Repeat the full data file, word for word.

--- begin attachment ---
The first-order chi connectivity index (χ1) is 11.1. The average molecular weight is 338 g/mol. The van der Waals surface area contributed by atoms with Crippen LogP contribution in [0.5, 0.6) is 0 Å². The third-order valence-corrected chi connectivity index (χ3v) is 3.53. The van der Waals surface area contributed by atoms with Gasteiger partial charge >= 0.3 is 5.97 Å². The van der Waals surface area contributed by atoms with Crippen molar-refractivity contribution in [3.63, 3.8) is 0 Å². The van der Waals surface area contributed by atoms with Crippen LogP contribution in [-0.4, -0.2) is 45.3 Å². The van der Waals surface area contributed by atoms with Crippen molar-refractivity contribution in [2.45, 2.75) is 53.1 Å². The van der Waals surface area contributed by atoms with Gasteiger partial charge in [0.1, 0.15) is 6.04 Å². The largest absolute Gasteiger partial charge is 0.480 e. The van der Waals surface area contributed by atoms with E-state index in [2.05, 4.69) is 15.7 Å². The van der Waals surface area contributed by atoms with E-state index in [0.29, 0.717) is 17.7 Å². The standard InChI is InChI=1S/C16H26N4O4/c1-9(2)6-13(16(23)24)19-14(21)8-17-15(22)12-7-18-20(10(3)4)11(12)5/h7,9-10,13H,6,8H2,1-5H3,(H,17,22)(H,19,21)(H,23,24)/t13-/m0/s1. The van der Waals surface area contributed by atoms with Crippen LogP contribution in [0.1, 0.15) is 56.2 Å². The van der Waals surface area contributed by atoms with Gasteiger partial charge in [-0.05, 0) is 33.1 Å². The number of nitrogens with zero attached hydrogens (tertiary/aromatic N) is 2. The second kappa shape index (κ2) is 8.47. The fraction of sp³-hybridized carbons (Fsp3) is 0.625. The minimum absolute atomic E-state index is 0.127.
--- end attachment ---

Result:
The first-order chi connectivity index (χ1) is 11.1. The average molecular weight is 338 g/mol. The van der Waals surface area contributed by atoms with Crippen LogP contribution in [0.5, 0.6) is 0 Å². The third-order valence-corrected chi connectivity index (χ3v) is 3.53. The van der Waals surface area contributed by atoms with Gasteiger partial charge >= 0.3 is 5.97 Å². The van der Waals surface area contributed by atoms with Crippen molar-refractivity contribution in [3.63, 3.8) is 0 Å². The van der Waals surface area contributed by atoms with Crippen LogP contribution in [-0.4, -0.2) is 45.3 Å². The van der Waals surface area contributed by atoms with Crippen molar-refractivity contribution in [2.45, 2.75) is 53.1 Å². The van der Waals surface area contributed by atoms with Gasteiger partial charge in [0.1, 0.15) is 6.04 Å². The largest absolute Gasteiger partial charge is 0.480 e. The van der Waals surface area contributed by atoms with E-state index in [2.05, 4.69) is 15.7 Å². The van der Waals surface area contributed by atoms with E-state index in [0.29, 0.717) is 17.7 Å². The standard InChI is InChI=1S/C16H26N4O4/c1-9(2)6-13(16(23)24)19-14(21)8-17-15(22)12-7-18-20(10(3)4)11(12)5/h7,9-10,13H,6,8H2,1-5H3,(H,17,22)(H,19,21)(H,23,24)/t13-/m0/s1. The van der Waals surface area contributed by atoms with Crippen LogP contribution in [0.1, 0.15) is 56.2 Å². The van der Waals surface area contributed by atoms with Gasteiger partial charge in [-0.05, 0) is 33.1 Å². The number of nitrogens with zero attached hydrogens (tertiary/aromatic N) is 2. The second kappa shape index (κ2) is 8.47. The fraction of sp³-hybridized carbons (Fsp3) is 0.625. The minimum absolute atomic E-state index is 0.127.